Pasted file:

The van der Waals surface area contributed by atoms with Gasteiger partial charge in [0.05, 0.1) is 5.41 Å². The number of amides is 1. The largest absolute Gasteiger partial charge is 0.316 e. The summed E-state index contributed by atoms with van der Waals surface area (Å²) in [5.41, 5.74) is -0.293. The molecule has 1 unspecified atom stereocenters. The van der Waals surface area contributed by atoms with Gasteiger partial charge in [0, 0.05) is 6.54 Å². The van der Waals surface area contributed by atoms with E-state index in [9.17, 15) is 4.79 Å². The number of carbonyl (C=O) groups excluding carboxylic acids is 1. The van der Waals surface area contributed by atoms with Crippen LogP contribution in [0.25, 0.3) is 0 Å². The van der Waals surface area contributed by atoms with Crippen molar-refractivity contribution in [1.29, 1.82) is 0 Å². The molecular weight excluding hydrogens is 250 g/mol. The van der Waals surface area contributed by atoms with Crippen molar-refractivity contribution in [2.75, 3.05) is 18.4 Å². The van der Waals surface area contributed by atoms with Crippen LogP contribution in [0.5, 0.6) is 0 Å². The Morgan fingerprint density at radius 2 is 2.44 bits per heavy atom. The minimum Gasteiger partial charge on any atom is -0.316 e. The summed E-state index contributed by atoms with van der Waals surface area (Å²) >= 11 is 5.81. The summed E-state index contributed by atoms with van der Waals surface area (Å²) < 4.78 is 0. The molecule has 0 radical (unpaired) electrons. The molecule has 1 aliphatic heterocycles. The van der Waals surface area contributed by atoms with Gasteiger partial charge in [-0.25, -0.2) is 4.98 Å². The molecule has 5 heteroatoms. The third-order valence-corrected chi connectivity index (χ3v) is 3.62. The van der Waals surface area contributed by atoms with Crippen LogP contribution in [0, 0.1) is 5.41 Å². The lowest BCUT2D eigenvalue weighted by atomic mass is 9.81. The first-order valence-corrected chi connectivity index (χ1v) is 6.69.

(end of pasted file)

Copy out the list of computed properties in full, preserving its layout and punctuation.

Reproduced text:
The van der Waals surface area contributed by atoms with Gasteiger partial charge in [0.05, 0.1) is 5.41 Å². The number of amides is 1. The largest absolute Gasteiger partial charge is 0.316 e. The summed E-state index contributed by atoms with van der Waals surface area (Å²) in [5.41, 5.74) is -0.293. The molecule has 1 unspecified atom stereocenters. The van der Waals surface area contributed by atoms with Gasteiger partial charge in [0, 0.05) is 6.54 Å². The van der Waals surface area contributed by atoms with E-state index in [9.17, 15) is 4.79 Å². The number of carbonyl (C=O) groups excluding carboxylic acids is 1. The van der Waals surface area contributed by atoms with Crippen LogP contribution in [0.25, 0.3) is 0 Å². The van der Waals surface area contributed by atoms with Crippen molar-refractivity contribution in [1.29, 1.82) is 0 Å². The molecular weight excluding hydrogens is 250 g/mol. The van der Waals surface area contributed by atoms with Crippen molar-refractivity contribution in [2.75, 3.05) is 18.4 Å². The van der Waals surface area contributed by atoms with Crippen LogP contribution in [0.5, 0.6) is 0 Å². The Morgan fingerprint density at radius 2 is 2.44 bits per heavy atom. The minimum Gasteiger partial charge on any atom is -0.316 e. The summed E-state index contributed by atoms with van der Waals surface area (Å²) >= 11 is 5.81. The summed E-state index contributed by atoms with van der Waals surface area (Å²) < 4.78 is 0. The molecule has 0 radical (unpaired) electrons. The molecule has 1 aliphatic heterocycles. The van der Waals surface area contributed by atoms with Gasteiger partial charge in [-0.25, -0.2) is 4.98 Å². The molecule has 5 heteroatoms. The third-order valence-corrected chi connectivity index (χ3v) is 3.62. The van der Waals surface area contributed by atoms with Crippen LogP contribution in [0, 0.1) is 5.41 Å². The lowest BCUT2D eigenvalue weighted by atomic mass is 9.81. The first-order valence-corrected chi connectivity index (χ1v) is 6.69.